The foregoing and other objects, features and advantages of the present invention will become more apparent in light of the following detailed description of exemplary embodiments thereof.

BRIEF DESCRIPTION OF THE DRAWINGS

FIG. 1 is a perspective view of a large diameter D-shaped optical waveguide, in accordance with the present invention.

FIG. 2 is a cross-section of a large diameter D-shaped optical waveguide, in accordance with the present invention.

FIG. 3 is a top view of a large diameter D-shaped waveguide, in accordance with the present invention.

FIG. 4 is a side view of a large diameter D-shaped waveguide, in accordance with the present invention.

FIG. 5 is a side view of a large diameter D-shaped waveguide having a free space optical input, in accordance with the present invention.

FIG. 6 is a perspective view of a large diameter D-shaped single pigtail ended optical waveguide, in accordance with the present invention.

FIG. 7 is a top view of a large diameter D-shaped single pigtail ended waveguide, in accordance with the present invention.

FIG. 8 is a side view of a large diameter D-shaped single pigtail ended waveguide, in accordance with the present invention.

FIG. 9 is an end cross-section view of a large diameter D-shaped optical waveguide having a single optical cores, in accordance with the present invention.

FIG. 10 is an end cross-section view of a large diameter D-shaped optical waveguide having an optical core and an inner cladding, in accordance with the present invention.

FIG. 11 is an end cross-section view of a large diameter D-shaped optical waveguide having an optical core and an inner cladding which is partially removed, in accordance with the present invention.

FIG. 12 is an end cross-section view of a large diameter D-shaped optical waveguide having an optical core and an inner cladding, in accordance with the present invention.

FIG. 13 is a perspective view of a large diameter D-shaped optical waveguide having an optical core and an inner cladding, in accordance with the present invention.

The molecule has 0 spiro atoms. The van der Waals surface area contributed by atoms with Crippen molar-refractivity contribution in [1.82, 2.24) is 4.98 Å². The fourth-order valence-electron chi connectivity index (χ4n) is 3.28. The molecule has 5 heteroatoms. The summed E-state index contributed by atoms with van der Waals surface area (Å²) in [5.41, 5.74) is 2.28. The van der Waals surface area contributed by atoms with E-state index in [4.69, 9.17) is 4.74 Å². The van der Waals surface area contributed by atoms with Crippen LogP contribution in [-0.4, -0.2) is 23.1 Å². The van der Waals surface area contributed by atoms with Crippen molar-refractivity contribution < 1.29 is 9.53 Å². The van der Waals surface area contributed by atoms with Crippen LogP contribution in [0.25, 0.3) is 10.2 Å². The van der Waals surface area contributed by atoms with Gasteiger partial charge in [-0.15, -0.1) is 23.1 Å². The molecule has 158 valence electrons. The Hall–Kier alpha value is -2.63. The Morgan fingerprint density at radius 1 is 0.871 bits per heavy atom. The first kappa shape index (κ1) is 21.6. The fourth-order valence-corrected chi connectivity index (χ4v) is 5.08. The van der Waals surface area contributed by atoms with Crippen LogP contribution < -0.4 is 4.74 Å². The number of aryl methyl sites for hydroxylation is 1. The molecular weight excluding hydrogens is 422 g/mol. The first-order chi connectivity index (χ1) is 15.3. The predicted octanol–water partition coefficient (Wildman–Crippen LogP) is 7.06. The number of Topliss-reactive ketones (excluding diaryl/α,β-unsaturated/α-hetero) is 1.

FIG. 14 is an end cross-section view of a large diameter D-shaped optical waveguide having a substantially D-shaped geometry, in accordance with the present invention.

FIG. 15 is an end view of a large diameter D-shaped optical waveguide having a plurality of concentric optical cores, in accordance with the present invention.

FIG. 16 is an end cross-section view of a large diameter D-shaped optical waveguide having a plurality of optical cores, in accordance with the present invention.

FIG. 17 is an end view of a large diameter D-shaped optical waveguide having an elliptical core, in accordance with the present invention.

FIG. 18 is a side view of two large diameter D-shaped optical waveguides, in accordance with the present invention.

FIG. 19 is a side view of a four port coupler formed from the two large diameter D-shaped optical waveguides of FIG. 18, in accordance with the present invention.

FIG. 20 is an end cross-section view of two coupled large diameter D-shaped optical waveguides having a plurality of optical cores, in accordance with the present invention.

FIG. 21 is an end cross-section view of an alternative embodiment of two coupled large diameter D-shaped optical waveguides having a plurality of optical cores, in accordance with the present invention.

FIG. 22 is an end cross-section view of an alternative embodiment of two coupled large diameter D-shaped optical waveguides having a plurality of optical cores, in accordance with the present invention.

FIG. 23 is a top view of an optical coupler formed from the two large diameter D-shaped optical waveguides, in accordance with the present invention.

FIG. 24 is an end cross-section view of a large diameter D-shaped optical waveguide having a grating writing beam incident on it, in accordance with the present invention.

FIG. 25 is a perspective view of a large diameter D-shaped optical waveguide disposed on a planar waveguide, in accordance with the present invention.

FIG. 26 is a side view of FIG. 25, in accordance with the present invention.

FIG. 27 is a side view of a tube fused to an optical fiber, in accordance with the present invention.

FIG. 28, is a side view of a large diameter D-shaped optical waveguide having a grating therein, in accordance with the present invention.

FIG. 29, is a side view of a large diameter D-shaped optical waveguide having a blazed grating therein, in accordance with the present invention.

FIG. 30, is a side view of a large diameter D-shaped optical waveguide having an alternative blazed grating therein, in accordance with the present invention.

FIG. 31, is a side view of a large diameter D-shaped optical waveguide having a plurality of gratings therein, in accordance with the present invention.

FIG. 32 is a side view of an optical coupler formed from the two large diameter D-shaped optical waveguides, in accordance with the present invention.

BEST MODE FOR CARRYING OUT THE INVENTION